A few weeks ago, I had a day just go totally wrong. A client was late to my first appointment, making me late to my second appointment, and I missed the third entirely, only being able to participate by phone. I had asked a coworker to help, and when it became known that I had missed the third meeting, she called me ridiculous. I won’t lie, there were tears. I cried the ugly cry that involves snot and shaking and for a few hours, I was resigned to quit my job and never go back. As I slowly but surely calmed down, I began to realize how much of what had gone wrong was totally out of my control. I had done everything I was supposed to do, to the best of my ability, and still felt like a miserable failure.

Mama said there would be days like that. But you know what? I picked myself up, dusted myself off, had some chocolate, and went to bed. When I woke up the next morning, I felt better. I had to come to the understanding that what had happened the day before did not determine my worth as a social worker, nor did it assign value to me as a human being.

The Standing Ovation Critics

Recently, I got a letter from a volunteer who serves as an advocate for one of the children on my foster care caseload. The situation that brought about the letter was an awful one, to be sure: the teenager had stolen from her foster parents and lied about it, after which the foster parents asked me to find another placement for the child as soon as possible. It was clear that this child needed help, more help than any of us had initially anticipated. So I made some calls, and a week later, found a group home that had an open bed. They would have round the clock supervision and counseling, and they were knowledgeable about how to deal with the issues this child was facing. The letter was one of praise for the hard work I put in in an effort to make the move happen. I printed it immediately and taped it to my desk, brimming with pride.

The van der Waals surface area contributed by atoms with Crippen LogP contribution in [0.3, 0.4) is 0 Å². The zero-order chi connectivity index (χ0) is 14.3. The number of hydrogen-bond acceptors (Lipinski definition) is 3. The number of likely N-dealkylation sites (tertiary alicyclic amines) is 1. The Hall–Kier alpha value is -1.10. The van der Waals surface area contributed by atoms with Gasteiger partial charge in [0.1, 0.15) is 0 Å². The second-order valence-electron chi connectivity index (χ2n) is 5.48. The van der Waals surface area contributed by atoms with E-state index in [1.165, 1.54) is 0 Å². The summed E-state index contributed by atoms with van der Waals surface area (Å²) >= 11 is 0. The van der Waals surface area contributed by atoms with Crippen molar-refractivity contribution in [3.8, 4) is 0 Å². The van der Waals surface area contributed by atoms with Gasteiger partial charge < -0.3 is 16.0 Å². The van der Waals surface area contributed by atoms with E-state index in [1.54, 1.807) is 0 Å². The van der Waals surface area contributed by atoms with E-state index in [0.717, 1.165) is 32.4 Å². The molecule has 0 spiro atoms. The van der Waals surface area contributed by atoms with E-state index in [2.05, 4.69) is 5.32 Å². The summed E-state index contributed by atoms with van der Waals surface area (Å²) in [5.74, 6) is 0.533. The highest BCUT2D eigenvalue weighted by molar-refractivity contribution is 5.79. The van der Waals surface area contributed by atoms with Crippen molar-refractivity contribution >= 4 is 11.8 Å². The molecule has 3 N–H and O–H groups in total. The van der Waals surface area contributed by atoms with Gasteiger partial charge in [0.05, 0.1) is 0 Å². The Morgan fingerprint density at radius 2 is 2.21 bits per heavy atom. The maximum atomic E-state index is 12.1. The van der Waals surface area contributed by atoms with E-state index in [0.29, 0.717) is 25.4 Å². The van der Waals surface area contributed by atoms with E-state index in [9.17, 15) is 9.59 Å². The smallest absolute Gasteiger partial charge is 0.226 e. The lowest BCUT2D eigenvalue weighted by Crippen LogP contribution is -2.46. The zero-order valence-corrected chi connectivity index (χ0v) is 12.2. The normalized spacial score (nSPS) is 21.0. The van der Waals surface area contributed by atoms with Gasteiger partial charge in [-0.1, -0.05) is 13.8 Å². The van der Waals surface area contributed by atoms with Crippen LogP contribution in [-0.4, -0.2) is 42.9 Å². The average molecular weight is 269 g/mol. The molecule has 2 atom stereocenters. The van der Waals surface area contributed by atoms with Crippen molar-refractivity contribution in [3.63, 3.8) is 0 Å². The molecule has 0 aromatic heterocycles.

But then, I started to feel ill. I had just finished a book about how dangerous it is to crave the praise of man, and there I was, absolutely relishing the acclaim I had just received.  It happens the same way with blogging. A nice comment from a stranger or the notification that I have a new follower can absolutely make my day.

I don’t think that its wrong to feel good about yourself when people say nice things to or about you. But if feeling good about yourself is totally dependent upon what these people are saying, well, that’s another ballgame entirely, and one that you will quickly find to be a losing game, at that.

“Until you are convinced of God’s incredible love for you, you will continue looking for replacement love everywhere but in the heart of Christ.” Jennifer Dukes Lee, Love Idol

The positive comments and emails and the occasional compliments about my hair are nice. But they do not ascribe worth to my life any more than the negative feedback.

The bottom line is that giving other people the power to assign worth to you as a human being can be incredibly dangerous. Sometimes, we are taken advantage of, and the world runs us ragged. Sometimes, people see our parameters and treat them like weaknesses. So where do we turn on the days when things fall apart and we don’t know if we can do it anymore? The same place we turn when the stars seemingly align and everything is going our way: the cross.

Because Jesus sees us for who we are. And while he rejoices when we succeed and grieves when we hurt, he does not identify us by those things. He sees us and says that we are his.

 


The conversation starts here: 

How has criticism, positive or negative, played a part in your story?

What does entertaining the critics look like for you?

{Leave your questions + answers + thoughts in the comments below.}

 

walk

 

Some Fine Print:

This is the tenth of thirty-one installments to be posted throughout the month of October.
To view the entire table of contents as it is made available, click here.
You can receive the entire series in your inbox for free by subscribing via email (no spam, just my heart by way of weblog).
Please feel free to pass these words along to a friend. Sharing is caring!

  • Melissa Boles